5. Be Accountable to Others
Successful leaders allow their colleagues to manage them. This doesn’t mean they are allowing others to control them – but rather becoming accountable to assure they are being proactive to their colleagues needs.
Beyond just mentoring and sponsoring selected employees, being accountable to others is a sign that your leader is focused more on your success than just their own.
6. Lead by Example
Leading by example sounds easy, but few leaders are consistent with this one. Successful leaders practice what they preach and are mindful of their actions. They know everyone is watching them and therefore are incredibly intuitive about detecting those who are observing their every move, waiting to detect a performance shortfall.
7. Measure & Reward Performance
Great leaders always have a strong “pulse” on business performance and those people who are the performance champions. Not only do they review the numbers and measure performance ROI, they are active in acknowledging hard work and efforts (no matter the result). Successful leaders never take consistent performers for granted and are mindful of rewarding them.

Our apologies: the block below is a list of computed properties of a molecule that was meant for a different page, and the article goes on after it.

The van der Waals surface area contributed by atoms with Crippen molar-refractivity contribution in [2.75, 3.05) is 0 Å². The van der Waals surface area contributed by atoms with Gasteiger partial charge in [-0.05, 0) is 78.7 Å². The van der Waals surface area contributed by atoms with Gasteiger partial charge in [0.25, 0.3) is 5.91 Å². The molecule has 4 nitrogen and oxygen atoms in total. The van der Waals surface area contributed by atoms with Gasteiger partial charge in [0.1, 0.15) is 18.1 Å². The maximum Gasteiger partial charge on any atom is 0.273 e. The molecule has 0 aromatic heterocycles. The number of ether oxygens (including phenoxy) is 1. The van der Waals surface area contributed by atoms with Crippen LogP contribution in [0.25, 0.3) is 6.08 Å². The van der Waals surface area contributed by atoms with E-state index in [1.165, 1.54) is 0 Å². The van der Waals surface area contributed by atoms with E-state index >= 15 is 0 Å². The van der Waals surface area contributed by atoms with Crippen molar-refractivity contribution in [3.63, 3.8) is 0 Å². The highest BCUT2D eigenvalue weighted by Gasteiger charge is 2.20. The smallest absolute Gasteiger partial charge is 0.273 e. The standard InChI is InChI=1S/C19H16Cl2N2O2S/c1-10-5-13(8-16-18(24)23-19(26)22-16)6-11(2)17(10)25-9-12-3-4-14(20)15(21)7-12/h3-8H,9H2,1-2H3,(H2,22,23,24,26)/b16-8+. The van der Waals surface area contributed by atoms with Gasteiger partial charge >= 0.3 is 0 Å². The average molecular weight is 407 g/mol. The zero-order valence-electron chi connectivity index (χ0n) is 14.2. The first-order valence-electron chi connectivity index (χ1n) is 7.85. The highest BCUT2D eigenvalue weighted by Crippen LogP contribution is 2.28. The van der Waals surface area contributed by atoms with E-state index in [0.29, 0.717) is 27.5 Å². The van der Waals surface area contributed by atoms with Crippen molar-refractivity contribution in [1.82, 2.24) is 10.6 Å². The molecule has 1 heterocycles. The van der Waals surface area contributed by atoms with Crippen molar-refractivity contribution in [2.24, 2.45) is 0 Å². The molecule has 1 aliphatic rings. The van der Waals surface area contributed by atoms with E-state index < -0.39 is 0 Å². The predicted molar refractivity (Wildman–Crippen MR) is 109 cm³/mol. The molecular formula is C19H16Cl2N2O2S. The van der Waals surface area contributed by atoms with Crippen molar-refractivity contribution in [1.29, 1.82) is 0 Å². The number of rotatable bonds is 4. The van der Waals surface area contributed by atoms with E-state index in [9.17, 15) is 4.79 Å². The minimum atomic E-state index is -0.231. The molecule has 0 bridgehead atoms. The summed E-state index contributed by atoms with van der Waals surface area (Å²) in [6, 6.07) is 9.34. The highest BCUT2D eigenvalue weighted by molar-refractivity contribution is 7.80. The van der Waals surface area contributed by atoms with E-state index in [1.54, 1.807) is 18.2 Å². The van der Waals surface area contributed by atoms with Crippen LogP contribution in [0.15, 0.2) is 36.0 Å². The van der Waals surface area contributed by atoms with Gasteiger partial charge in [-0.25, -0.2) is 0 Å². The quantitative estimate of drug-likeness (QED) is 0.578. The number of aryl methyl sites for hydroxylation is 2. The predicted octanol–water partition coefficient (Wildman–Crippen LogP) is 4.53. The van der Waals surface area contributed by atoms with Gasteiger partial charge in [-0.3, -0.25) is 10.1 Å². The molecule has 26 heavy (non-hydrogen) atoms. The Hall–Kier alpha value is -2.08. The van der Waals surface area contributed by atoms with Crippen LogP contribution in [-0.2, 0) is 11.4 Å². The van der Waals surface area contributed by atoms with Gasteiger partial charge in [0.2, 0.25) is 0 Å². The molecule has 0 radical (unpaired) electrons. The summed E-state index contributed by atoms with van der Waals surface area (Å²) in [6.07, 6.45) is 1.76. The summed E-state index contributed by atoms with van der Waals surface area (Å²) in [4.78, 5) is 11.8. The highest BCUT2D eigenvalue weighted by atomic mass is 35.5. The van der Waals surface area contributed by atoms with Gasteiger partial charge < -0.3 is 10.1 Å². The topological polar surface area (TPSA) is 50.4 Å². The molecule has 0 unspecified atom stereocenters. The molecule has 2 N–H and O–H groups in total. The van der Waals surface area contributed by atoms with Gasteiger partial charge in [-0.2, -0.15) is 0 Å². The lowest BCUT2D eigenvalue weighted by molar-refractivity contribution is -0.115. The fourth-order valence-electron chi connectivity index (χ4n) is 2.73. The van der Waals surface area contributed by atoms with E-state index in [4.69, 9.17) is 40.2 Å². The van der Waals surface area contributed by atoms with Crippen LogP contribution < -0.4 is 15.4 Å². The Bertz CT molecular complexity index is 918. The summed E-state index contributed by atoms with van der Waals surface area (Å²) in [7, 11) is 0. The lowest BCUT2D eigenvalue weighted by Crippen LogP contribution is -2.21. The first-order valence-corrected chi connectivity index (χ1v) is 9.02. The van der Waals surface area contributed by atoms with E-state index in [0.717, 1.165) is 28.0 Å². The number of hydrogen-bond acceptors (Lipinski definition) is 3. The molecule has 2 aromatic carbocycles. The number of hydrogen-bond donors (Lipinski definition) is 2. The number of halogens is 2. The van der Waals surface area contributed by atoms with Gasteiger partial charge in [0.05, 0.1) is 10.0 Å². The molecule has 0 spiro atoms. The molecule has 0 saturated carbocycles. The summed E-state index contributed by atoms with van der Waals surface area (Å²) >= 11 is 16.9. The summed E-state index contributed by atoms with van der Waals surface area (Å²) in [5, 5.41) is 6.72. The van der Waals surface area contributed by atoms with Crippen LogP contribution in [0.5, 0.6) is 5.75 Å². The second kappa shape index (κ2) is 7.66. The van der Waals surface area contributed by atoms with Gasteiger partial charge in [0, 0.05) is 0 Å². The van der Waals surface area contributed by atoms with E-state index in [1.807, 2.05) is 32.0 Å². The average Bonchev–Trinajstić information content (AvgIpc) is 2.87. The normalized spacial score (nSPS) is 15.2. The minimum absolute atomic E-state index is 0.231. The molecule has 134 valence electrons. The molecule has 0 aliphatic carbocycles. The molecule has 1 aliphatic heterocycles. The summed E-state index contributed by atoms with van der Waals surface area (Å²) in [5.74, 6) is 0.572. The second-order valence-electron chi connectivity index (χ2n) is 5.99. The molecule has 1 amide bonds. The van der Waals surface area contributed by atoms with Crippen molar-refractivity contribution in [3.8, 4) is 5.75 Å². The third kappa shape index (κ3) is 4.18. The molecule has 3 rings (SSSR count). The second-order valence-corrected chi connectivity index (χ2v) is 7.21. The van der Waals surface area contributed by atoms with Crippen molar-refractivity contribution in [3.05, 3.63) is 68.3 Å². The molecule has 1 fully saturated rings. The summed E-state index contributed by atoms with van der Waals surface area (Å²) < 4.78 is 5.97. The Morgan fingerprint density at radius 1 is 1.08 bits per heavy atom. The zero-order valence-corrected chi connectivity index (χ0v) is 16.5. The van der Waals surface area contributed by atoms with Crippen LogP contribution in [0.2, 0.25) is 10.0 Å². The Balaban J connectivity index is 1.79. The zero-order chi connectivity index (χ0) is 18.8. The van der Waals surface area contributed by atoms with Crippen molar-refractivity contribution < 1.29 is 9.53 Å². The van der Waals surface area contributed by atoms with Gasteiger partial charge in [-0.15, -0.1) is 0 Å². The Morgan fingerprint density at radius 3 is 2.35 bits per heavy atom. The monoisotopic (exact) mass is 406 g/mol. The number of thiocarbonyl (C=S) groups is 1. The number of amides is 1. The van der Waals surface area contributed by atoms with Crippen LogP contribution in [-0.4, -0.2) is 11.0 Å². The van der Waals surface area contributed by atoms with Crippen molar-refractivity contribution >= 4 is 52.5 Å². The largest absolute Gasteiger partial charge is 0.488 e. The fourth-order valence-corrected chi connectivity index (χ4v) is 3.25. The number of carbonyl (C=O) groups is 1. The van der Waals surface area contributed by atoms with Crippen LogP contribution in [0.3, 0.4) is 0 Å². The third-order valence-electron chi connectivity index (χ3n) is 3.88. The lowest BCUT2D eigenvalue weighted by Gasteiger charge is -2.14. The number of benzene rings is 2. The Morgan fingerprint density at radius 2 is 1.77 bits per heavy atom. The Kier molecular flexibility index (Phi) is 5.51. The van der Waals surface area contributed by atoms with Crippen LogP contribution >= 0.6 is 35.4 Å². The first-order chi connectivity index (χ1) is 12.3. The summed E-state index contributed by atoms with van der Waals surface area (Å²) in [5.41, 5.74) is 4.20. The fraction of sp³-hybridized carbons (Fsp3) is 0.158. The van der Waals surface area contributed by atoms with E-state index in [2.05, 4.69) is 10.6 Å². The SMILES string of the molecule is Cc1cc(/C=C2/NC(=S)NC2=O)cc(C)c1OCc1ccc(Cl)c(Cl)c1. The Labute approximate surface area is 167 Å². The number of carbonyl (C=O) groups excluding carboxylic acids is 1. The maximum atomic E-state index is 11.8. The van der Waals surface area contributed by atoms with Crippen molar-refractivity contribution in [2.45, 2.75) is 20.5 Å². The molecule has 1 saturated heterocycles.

When a group needs to make a decision, it is a common practice to seek consensus. We do this by asking people to vote. Building consensus is after all key in a democratic process. When you have a vote, in essence you “have a say” in the outcome. Even if the vote doesn’t go your way, you still had the privilege of having a voice.
Voting may be an effective way to elect someone into office. After all, you will rarely, if ever, get 100% of people voting to agree on any one candidate, or anything else for that matter. Besides, if everyone agreed there would be no need to even have a vote.
However, contrary to popular belief, voting is a terrible way to make decision by a team.
In fact, achieving consensus does not help teamwork or foster collaboration, but rather impedes it.
There are two fundamental reasons why…
1. Because the only people who own a decision made by a vote are those who voted with the majority opinion.
Everyone else gets to say I didn’t agree, which all too often results in behavior that undermines what needs to happen after the decision is made; and